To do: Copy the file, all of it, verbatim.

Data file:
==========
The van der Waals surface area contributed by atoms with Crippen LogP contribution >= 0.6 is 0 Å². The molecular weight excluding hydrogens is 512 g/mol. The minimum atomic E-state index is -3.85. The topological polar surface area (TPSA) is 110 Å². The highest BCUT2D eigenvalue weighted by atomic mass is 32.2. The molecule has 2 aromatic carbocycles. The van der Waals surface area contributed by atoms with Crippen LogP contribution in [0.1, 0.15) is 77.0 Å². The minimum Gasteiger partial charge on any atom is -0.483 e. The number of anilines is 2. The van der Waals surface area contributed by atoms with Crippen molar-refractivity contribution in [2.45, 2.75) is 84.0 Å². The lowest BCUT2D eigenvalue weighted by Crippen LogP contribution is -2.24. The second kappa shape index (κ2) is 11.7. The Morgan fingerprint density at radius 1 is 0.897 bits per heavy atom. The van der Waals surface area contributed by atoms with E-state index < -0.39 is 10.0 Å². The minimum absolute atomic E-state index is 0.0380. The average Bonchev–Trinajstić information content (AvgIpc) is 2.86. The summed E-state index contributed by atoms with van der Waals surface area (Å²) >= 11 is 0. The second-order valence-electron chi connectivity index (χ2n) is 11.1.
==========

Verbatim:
The van der Waals surface area contributed by atoms with Crippen LogP contribution >= 0.6 is 0 Å². The molecular weight excluding hydrogens is 512 g/mol. The minimum atomic E-state index is -3.85. The topological polar surface area (TPSA) is 110 Å². The highest BCUT2D eigenvalue weighted by atomic mass is 32.2. The molecule has 2 aromatic carbocycles. The van der Waals surface area contributed by atoms with Crippen LogP contribution in [0.1, 0.15) is 77.0 Å². The minimum Gasteiger partial charge on any atom is -0.483 e. The number of anilines is 2. The van der Waals surface area contributed by atoms with Crippen molar-refractivity contribution in [2.45, 2.75) is 84.0 Å². The lowest BCUT2D eigenvalue weighted by Crippen LogP contribution is -2.24. The second kappa shape index (κ2) is 11.7. The Morgan fingerprint density at radius 1 is 0.897 bits per heavy atom. The van der Waals surface area contributed by atoms with E-state index < -0.39 is 10.0 Å². The minimum absolute atomic E-state index is 0.0380. The average Bonchev–Trinajstić information content (AvgIpc) is 2.86. The summed E-state index contributed by atoms with van der Waals surface area (Å²) >= 11 is 0. The second-order valence-electron chi connectivity index (χ2n) is 11.1.